Positioning of your microphone
We’ve given you an overview of the mic options on the market. How you use these microphones will determine, to a large extent, the performance you get out of them.
A shotgun microphone is a fantastic tool for the video marketing content creator. We like it because it enables you to shoot your videos without the microphone appearing in the frame.
To position the shotgun microphone properly you’ll need some sort of microphone stand or, better still, a C-stand which can fix the microphone either above you or below you. In this way you keep it well out of the frame even as it records your audio cleanly and clearly.
We prefer the C-stand configuration because it allows us to capture the audio of more than one person without having to mic the on-camera speakers separately. You can get a sturdy C-stand for 150 dollars or less.
For the small business owner with a limited marketing budget, that figure will sound awfully close to the number of miles to the sun. This accessory, however, can also be used to hold a reflector or double as a light stand. It’s one of those all rounders that’s really great in any video toolkit.
If you are using a shotgun microphone mounted directly on your camera it will need to be fairly close to you to capture clear audio.
While a shotgun mic is sensitive, it isn’t exactly spy equipment. This is doubly true if you are shooting outdoors and there is wind that can carry your words away.
The same applies if you are recording yourself with a smartphone. With a specialized smartphone microphone, we recommend a distance of no less than 4 or 5 feet from the phone. If you are shooting outdoors, you’ll need to bring the phone even closer.
Do a test recording of your voice prior to the actual recording and play it back to ensure the sound quality tells you the position of your microphone is right.
Choosing the right environment
Directional microphones are great at focusing on the source of sound directly in front while excluding noises from the sides or behind it. There are, however, limitations to this superpower.
If you are recording a video blog or online course and someone is working a jackhammer nearby it’s going to come out in your recording.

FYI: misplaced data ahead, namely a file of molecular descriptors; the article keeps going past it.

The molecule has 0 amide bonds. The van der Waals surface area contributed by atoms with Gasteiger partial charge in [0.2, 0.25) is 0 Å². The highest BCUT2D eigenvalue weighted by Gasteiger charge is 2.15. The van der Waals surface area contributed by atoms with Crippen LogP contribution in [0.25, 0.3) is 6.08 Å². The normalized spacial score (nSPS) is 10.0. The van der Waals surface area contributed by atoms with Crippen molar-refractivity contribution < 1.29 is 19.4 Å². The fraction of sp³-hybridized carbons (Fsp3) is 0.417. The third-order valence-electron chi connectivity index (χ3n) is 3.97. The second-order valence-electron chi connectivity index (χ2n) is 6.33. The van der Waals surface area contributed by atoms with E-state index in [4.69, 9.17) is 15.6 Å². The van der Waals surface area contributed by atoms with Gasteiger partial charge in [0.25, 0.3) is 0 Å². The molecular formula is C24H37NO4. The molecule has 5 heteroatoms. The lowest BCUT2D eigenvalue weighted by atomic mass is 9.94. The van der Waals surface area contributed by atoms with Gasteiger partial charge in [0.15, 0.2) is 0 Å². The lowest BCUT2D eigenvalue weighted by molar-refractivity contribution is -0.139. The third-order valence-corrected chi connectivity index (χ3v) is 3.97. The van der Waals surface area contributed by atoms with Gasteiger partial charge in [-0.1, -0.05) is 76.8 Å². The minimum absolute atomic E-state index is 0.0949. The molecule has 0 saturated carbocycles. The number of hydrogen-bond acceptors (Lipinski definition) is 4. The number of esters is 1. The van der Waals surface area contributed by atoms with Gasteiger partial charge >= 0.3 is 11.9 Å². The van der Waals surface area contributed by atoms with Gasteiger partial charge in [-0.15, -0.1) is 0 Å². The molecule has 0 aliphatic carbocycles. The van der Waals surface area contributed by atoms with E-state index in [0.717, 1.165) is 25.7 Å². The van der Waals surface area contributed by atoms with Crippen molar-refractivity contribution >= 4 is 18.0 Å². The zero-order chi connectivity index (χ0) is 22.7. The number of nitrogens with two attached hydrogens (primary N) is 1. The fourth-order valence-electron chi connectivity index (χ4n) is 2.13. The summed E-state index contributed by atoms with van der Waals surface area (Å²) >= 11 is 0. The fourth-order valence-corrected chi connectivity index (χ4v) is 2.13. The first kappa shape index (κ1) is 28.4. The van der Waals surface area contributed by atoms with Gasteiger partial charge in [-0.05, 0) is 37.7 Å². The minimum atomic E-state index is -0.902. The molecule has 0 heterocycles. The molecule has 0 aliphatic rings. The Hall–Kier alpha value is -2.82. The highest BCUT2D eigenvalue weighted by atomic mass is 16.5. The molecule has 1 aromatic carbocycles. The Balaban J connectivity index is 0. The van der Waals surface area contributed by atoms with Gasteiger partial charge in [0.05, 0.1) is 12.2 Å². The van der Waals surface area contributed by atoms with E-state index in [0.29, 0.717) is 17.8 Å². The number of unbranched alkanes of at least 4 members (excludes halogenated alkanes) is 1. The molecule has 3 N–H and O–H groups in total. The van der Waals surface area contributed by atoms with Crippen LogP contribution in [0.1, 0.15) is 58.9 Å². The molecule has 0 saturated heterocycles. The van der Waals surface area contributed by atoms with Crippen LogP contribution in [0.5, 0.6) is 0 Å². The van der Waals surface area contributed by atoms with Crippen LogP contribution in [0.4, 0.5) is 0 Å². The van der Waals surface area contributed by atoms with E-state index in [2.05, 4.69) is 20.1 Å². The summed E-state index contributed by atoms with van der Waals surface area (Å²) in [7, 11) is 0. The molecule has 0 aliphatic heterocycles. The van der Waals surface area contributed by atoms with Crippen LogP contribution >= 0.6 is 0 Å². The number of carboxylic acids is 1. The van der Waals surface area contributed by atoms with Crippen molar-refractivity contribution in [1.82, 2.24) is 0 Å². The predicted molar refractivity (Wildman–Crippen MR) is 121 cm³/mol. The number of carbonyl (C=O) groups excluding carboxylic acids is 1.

You should always have a decent pair of headphones on hand to monitor for any noises that might crop up on your recording.
When planning to shoot outdoors, scout the location the day before to identify any possible noise disturbances. Once you’re satisfied the chosen location is peaceful enough for your on-camera presentation try to get to the spot early in the morning before the wind picks up. You don’t want a stiff breeze competing with your voice for the attention of the audience.
Sounding as good as you look
The appearance and arrangement of your video set is definitely important. You want to come across as neat and organised. At the same time, though, you want to be sure you message is as clear to the audience as it can be.
Here’s a mini checklist you’ll want to draft into your pre-recording routine:
- Choose a quiet place for your video recordings.
- In an outdoor scenario, scout your location a day before the actual shoot.
- Keep headphones handy to check your mic levels.
- If you are shooting with an on-camera mic or smartphone. mic try recording at between 4 to 5 ft from the device.
- Project your voice when speaking on camera.
Remember, if audiences have to strain themselves to follow what you’re saying, chances are they won’t stick around for the duration.
Choose the mic that’s right for your business and budget. Above all else give good audio the respect and attention it deserves. Do that and audiences will give you the respect and attention due to you.